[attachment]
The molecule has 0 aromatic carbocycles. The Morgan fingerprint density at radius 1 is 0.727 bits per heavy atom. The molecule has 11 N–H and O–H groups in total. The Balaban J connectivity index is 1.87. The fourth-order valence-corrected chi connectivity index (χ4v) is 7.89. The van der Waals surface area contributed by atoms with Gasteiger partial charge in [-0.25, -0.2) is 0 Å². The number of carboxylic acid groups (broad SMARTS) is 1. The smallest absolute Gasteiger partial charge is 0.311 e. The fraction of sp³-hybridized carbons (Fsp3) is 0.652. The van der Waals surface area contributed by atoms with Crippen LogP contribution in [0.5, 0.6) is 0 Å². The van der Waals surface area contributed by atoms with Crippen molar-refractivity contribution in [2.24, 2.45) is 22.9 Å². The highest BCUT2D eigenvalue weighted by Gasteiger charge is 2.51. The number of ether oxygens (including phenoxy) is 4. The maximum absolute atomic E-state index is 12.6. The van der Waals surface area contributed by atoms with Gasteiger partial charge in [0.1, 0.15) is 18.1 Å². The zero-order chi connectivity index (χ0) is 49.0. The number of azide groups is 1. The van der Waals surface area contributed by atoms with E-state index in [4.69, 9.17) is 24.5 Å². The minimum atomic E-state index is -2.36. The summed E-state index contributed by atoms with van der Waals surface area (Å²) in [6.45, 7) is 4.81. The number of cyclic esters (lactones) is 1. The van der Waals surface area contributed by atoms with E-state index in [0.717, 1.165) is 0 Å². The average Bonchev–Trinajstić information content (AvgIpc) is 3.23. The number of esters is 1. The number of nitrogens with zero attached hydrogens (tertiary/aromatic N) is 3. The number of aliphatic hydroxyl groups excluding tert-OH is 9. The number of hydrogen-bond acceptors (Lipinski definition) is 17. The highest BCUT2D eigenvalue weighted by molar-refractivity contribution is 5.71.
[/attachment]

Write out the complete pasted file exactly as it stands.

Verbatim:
The molecule has 0 aromatic carbocycles. The Morgan fingerprint density at radius 1 is 0.727 bits per heavy atom. The molecule has 11 N–H and O–H groups in total. The Balaban J connectivity index is 1.87. The fourth-order valence-corrected chi connectivity index (χ4v) is 7.89. The van der Waals surface area contributed by atoms with Gasteiger partial charge in [-0.25, -0.2) is 0 Å². The number of carboxylic acid groups (broad SMARTS) is 1. The smallest absolute Gasteiger partial charge is 0.311 e. The fraction of sp³-hybridized carbons (Fsp3) is 0.652. The van der Waals surface area contributed by atoms with Crippen LogP contribution in [0.5, 0.6) is 0 Å². The van der Waals surface area contributed by atoms with Crippen molar-refractivity contribution in [2.24, 2.45) is 22.9 Å². The highest BCUT2D eigenvalue weighted by Gasteiger charge is 2.51. The number of ether oxygens (including phenoxy) is 4. The maximum absolute atomic E-state index is 12.6. The van der Waals surface area contributed by atoms with Gasteiger partial charge in [0.1, 0.15) is 18.1 Å². The zero-order chi connectivity index (χ0) is 49.0. The number of azide groups is 1. The van der Waals surface area contributed by atoms with E-state index in [4.69, 9.17) is 24.5 Å². The minimum atomic E-state index is -2.36. The summed E-state index contributed by atoms with van der Waals surface area (Å²) in [6.45, 7) is 4.81. The number of cyclic esters (lactones) is 1. The van der Waals surface area contributed by atoms with E-state index in [0.717, 1.165) is 0 Å². The average Bonchev–Trinajstić information content (AvgIpc) is 3.23. The number of esters is 1. The number of nitrogens with zero attached hydrogens (tertiary/aromatic N) is 3. The number of aliphatic hydroxyl groups excluding tert-OH is 9. The number of hydrogen-bond acceptors (Lipinski definition) is 17. The highest BCUT2D eigenvalue weighted by molar-refractivity contribution is 5.71.